In its filing Dominion requested that the commission approve the projected $1.6 billion Virginia City Hybrid Energy Center by April 2008 to allow adequate time for it to be built and begin operating by 2012. The commission must approve the construction and operation of the energy center and it must establish a rate of return for the company's investment in the project.
"The power station we are proposing will be a model of modern environmental controls and among the very cleanest fossil-fueled electric generating stations in the country," said Thomas F. Farrell II, chairman, president and chief executive officer. "When it begins operating in 2012, it will provide clean, reliable electricity to serve the fast-growing needs of Virginia's citizens and businesses.
This proposed plant is an important step in our effort to meet the state's burgeoning electric demand growth."
In testimony filed with the commission, Dominion said the station would have controls and features to reduce emissions and protect the environment, including:
- A design to make it carbon-capture compatible, meaning that technology to capture carbon dioxide could be added to the station when it becomes commercially available. Dominion is sponsoring research at Virginia Tech to see if it is possible to sequester carbon dioxide in coal seams in Southwest Virginia. If possible, greenhouse gasses from the power station could eventually be sequestered. Carbon capture technology is entitled to extra incentive premiums under Virginia's regulatory framework.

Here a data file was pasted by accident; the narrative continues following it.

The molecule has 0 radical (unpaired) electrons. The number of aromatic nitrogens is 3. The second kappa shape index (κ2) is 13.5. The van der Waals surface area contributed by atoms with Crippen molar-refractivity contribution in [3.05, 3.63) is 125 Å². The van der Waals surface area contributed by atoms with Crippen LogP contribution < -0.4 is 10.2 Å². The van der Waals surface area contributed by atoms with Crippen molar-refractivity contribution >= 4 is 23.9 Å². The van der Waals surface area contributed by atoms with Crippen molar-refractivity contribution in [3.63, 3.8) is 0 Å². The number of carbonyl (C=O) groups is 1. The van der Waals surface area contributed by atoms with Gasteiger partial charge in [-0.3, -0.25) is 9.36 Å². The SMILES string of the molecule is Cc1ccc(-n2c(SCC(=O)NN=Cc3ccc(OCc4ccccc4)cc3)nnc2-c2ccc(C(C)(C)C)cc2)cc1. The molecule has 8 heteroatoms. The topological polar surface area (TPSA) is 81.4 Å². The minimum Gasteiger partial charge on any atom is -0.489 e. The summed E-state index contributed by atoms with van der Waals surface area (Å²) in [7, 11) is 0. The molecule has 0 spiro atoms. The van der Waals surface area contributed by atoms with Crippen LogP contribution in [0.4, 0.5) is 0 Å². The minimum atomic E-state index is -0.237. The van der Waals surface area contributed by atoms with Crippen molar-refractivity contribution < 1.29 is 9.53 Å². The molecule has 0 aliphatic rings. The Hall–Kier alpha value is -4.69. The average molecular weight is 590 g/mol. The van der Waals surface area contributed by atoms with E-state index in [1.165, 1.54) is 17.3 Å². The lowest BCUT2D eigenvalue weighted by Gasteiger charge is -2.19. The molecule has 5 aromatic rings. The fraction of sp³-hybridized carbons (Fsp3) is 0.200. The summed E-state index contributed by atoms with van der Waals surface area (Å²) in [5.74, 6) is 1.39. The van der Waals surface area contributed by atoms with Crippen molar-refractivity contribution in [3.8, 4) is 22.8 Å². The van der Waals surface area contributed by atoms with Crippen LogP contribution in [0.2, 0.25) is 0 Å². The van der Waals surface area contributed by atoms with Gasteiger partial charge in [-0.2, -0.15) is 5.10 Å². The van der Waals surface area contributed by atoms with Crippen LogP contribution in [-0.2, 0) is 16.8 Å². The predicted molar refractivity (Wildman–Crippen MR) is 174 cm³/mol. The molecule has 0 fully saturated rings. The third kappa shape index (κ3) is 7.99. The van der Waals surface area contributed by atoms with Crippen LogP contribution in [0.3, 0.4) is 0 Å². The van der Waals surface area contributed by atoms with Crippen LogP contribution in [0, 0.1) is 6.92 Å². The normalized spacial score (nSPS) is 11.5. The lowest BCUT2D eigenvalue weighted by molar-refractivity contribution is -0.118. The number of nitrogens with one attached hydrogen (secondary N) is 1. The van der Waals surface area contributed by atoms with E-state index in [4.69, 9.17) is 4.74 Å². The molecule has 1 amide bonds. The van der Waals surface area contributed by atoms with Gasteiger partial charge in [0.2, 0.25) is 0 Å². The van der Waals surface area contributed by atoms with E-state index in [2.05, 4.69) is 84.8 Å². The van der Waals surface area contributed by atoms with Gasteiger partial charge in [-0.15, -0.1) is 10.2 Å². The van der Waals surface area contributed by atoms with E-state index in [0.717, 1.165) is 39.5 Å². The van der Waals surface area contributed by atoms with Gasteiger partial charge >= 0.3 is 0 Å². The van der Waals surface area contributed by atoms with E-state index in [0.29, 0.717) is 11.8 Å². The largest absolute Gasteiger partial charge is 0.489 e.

- The use of circulating fluidized bed (CFB) technology, which is recognized by the U.S. Department of Energy as a clean-coal technology for reducing sulfur dioxide and nitrogen oxide. The power station will also use an air filter called a bag house to remove particulates and mercury.
- The capability to use a wide range of coal qualities, including waste coal, and up to 20 percent biomass. Piles of unused waste coal can lead to acidic leaching that causes environmental problems in Southwest Virginia.
- Additional controls to remove even more sulfur dioxide and nitrogen oxide.
- Air cooled condensers to reduce water usage at the station by nearly 90 percent when compared to typical coal-powered facilities.
- The possible beneficial recycling of combustion by-products for the manufacturing of cement.
"Dominion is committed to meeting its obligation to customers to provide reliable and cost-effective electricity in an environmentally responsible manner. We intend to fulfill that obligation through a combination of energy conservation, renewable resources and clean technology," Farrell said.
Dominion recently announced a number of initiatives to help customers conserve energy and protect the environment. They include pilot programs for air-conditioner controls, "smart metering" and other energy reduction measures, and partnering with the U.S. EPA/DOE ENERGY STAR program to promote use of energy efficient appliances.
The company also is committed to reaching a goal of having 12 percent of its electricity come from renewable resources by 2022 and to helping the commonwealth develop a comprehensive long-term energy conservation plan as directed by the General Assembly.
The station will be located on a 1,700-acre site near St. Paul in Wise County. It would provide enough power to serve 146,000 residential customers. Under a state law encouraging the construction of the station, it would be powered by Virginia coal. The station would employ up to 800 workers during construction. Once complete, the station would have 75 full-time employees, and it also would create about 350 mining jobs in the area.